Amidst all of this, I obtained a book entitled The Passover Plot in which the author hypothesized that Jesus faked His death on the Cross. After reading it, I could only conclude that if someone was willing to undergo what has been acknowledged as the most gruesome form of torture ever devised by man, then there must be something to what He believed. Over the years I have come to see Christ in my life in ways that are not always easy to describe. But I have come to think that because others have believed and that belief has remained strong over the years then what I know in my heart is true. And if what is in my heart is true, then I am obligated to help others know that as well.

Perhaps this is not the best way to think about the integrity of one’s faith but consider this. I cannot say I am a Christian if I do not believe it in my heart and live it with my words. I cannot say that I am a Christian if I say to you that you must believe as I do. I cannot say that I am a Christian because I go to church on Sunday but ignore the hungry, the homeless, the needy, or the oppressed. I cannot say that I am a Christian if I say that I am saved but do little to help you find your salvation.

If there is to be any integrity in what we believe, what we say, and what we do, it has to begin with us accepting Jesus’ invitation to let the children come to Him. In this case the invitation is to each one of us to allow Jesus into our hearts. And then, after we have let Jesus into our hearts, our souls, and our minds, then we must go out into the world, not just telling people about Jesus but showing them how Jesus changes lives and offers hope. The integrity of our souls is at stake if we do otherwise.

“Notes for the 19th Sunday after Pentecost”


Here is a list of my sermons, messages, and posts for the 19th Sunday after Pentecost.

This list was originally posted last year as part of the post of “To Finish the Journey” but only listed the posts for Year A as well as those posts that were based on the Scriptures. I have edited that post to be just the sermon and added a couple of posts to this list.

As I complete this particular year of posts, I anticipate shifting from the Sunday to the Scripture readings (since they are actually tied to the calendar and not necessarily the liturgical calendar) at the beginning of the new liturgical calendar year. But in the meantime, here are the messages/sermons/posts that I gave for the 19th Sunday after Pentecost.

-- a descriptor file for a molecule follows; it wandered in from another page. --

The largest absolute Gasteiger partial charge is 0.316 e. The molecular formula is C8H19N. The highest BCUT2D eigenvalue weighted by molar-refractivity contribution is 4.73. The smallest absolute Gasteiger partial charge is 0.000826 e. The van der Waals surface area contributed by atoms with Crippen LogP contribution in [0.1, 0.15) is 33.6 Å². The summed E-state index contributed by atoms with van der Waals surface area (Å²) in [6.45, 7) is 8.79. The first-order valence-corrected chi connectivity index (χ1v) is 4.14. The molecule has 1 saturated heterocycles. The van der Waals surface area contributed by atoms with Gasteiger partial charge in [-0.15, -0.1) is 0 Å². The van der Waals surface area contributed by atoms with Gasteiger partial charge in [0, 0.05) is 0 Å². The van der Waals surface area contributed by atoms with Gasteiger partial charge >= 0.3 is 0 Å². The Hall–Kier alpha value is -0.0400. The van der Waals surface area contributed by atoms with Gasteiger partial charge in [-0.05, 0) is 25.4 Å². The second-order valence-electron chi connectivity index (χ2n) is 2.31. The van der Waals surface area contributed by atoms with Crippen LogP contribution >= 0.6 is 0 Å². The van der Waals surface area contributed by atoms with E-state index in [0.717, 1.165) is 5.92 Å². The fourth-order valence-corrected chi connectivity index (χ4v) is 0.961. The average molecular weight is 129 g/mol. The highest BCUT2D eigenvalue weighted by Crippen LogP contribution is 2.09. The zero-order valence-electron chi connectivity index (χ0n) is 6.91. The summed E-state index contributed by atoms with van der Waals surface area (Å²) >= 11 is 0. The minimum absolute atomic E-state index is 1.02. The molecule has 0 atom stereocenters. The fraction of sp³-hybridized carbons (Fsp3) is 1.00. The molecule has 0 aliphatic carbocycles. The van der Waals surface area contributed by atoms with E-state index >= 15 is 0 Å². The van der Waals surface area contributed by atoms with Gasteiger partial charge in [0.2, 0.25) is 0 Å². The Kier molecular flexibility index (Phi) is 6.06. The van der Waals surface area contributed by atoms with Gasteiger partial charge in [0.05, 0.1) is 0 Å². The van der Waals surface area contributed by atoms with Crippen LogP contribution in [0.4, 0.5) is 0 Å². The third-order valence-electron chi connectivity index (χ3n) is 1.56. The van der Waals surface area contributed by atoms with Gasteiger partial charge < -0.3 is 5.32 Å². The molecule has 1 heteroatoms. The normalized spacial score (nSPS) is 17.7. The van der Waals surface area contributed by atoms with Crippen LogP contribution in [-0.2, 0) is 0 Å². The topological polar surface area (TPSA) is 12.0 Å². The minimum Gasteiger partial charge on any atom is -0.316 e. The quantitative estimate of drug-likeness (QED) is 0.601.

Sunday, October 03, 1999 (A), Walker Valley United Methodist Church, Walker Valley, NY, “The Rules We Play By”

Sunday, October 22, 2000 (B), Walker Valley United Methodist Church, Walker Valley, NY, “Ask Not What Your Church Can Do”

Sunday, October 14, 2001 (C), World Communion Sunday, Walker Valley United Methodist Church, Walker Valley, NY, “Saying Thank You”

Sunday, September 29, 2002 (A), Tompkins Corners United Methodist Church, Putnam Valley, NY, “How did we get this far?”

Sunday, October 19, 2003 (B), Tompkins Corners United Methodist Church, Putnam Valley, NY, “Serving the Lord”

Sunday, October 10, 2004 (C), World Communion Sunday, Tompkins Corners United Methodist Church, Putnam Valley, NY, Lay Speaker

Sunday, September 25, 2005 (A), Poughquag United Methodist Church, Poughquag, NY, “Who Goes First?”

Sunday, October 15, 2006 (B), Dover United Methodist Church, Dover Plains, NY, “Finding God”

Sunday, October 07, 2007 (C), What Are We Supposed To Do?

Sunday, September 21, 2008 (A), Dover United Methodist Church, Dover Plains, NY, “What Do We Need?”

Sunday, October 11, 2009 (B), Ridges/Roxbury & Springdale United Methodist Churches, Stamford, CT, “Can You?”

Sunday, October 03, 2010 (C), “What I See”

Sunday, October 16, 2011 (A) – Dover UMC, Dover Plains, NY, “Who Shall Feed My Sheep?”

Sunday, October 7, 2012 (B) – New Milford UMC, “A Matter of Integrity”

Luke 17: 5 – 10

“Notes for the 18th Sunday after Pentecost”


Here is a list of my sermons, messages, and posts for the 18thSunday after Pentecost.

This list was originally posted last year as part of the post of “Who Shall Feed My Sheep?” but only listed the posts for Year A as well as those posts that were based on the Scriptures. I have edited that post to be just the sermon and added a couple of posts to this list. To be honest, I had forgotten that I started off listing my notes for a particular Sunday as part of the post for that Sunday and that I had included a list of posts for the readings.